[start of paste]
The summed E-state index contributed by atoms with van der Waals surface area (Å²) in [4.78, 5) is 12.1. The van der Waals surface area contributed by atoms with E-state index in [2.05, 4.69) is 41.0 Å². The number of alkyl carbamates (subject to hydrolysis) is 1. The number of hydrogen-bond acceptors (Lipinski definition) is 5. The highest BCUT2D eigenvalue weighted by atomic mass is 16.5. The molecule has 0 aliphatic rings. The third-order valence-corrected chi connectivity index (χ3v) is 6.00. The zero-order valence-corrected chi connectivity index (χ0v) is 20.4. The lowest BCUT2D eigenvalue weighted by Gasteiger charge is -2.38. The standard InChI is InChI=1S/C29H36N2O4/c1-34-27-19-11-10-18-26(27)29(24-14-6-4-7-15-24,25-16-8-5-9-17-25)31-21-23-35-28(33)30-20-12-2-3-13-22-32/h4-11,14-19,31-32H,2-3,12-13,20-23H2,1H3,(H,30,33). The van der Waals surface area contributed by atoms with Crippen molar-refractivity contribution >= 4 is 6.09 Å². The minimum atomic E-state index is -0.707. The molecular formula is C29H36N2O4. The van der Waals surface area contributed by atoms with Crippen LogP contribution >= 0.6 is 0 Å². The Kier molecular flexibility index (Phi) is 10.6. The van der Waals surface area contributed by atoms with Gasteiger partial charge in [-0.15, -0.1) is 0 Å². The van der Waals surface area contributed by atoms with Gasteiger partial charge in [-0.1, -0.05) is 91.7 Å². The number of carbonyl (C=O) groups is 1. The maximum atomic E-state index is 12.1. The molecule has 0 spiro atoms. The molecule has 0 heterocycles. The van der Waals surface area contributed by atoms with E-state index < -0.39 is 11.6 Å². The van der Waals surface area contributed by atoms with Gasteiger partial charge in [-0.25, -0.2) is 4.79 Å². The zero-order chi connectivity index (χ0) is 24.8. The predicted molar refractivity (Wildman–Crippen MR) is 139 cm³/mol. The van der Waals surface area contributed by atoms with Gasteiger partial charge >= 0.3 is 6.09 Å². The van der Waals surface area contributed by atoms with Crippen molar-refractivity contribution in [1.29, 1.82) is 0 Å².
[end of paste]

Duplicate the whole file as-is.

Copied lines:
The summed E-state index contributed by atoms with van der Waals surface area (Å²) in [4.78, 5) is 12.1. The van der Waals surface area contributed by atoms with E-state index in [2.05, 4.69) is 41.0 Å². The number of alkyl carbamates (subject to hydrolysis) is 1. The number of hydrogen-bond acceptors (Lipinski definition) is 5. The highest BCUT2D eigenvalue weighted by atomic mass is 16.5. The molecule has 0 aliphatic rings. The third-order valence-corrected chi connectivity index (χ3v) is 6.00. The zero-order valence-corrected chi connectivity index (χ0v) is 20.4. The lowest BCUT2D eigenvalue weighted by Gasteiger charge is -2.38. The standard InChI is InChI=1S/C29H36N2O4/c1-34-27-19-11-10-18-26(27)29(24-14-6-4-7-15-24,25-16-8-5-9-17-25)31-21-23-35-28(33)30-20-12-2-3-13-22-32/h4-11,14-19,31-32H,2-3,12-13,20-23H2,1H3,(H,30,33). The van der Waals surface area contributed by atoms with Crippen molar-refractivity contribution >= 4 is 6.09 Å². The minimum atomic E-state index is -0.707. The molecular formula is C29H36N2O4. The van der Waals surface area contributed by atoms with Crippen LogP contribution >= 0.6 is 0 Å². The Kier molecular flexibility index (Phi) is 10.6. The van der Waals surface area contributed by atoms with Gasteiger partial charge in [-0.15, -0.1) is 0 Å². The van der Waals surface area contributed by atoms with Gasteiger partial charge in [-0.1, -0.05) is 91.7 Å². The number of carbonyl (C=O) groups is 1. The maximum atomic E-state index is 12.1. The molecule has 0 spiro atoms. The molecule has 0 heterocycles. The van der Waals surface area contributed by atoms with E-state index < -0.39 is 11.6 Å². The van der Waals surface area contributed by atoms with Gasteiger partial charge in [-0.25, -0.2) is 4.79 Å². The zero-order chi connectivity index (χ0) is 24.8. The predicted molar refractivity (Wildman–Crippen MR) is 139 cm³/mol. The van der Waals surface area contributed by atoms with Gasteiger partial charge >= 0.3 is 6.09 Å². The van der Waals surface area contributed by atoms with Crippen molar-refractivity contribution in [1.29, 1.82) is 0 Å².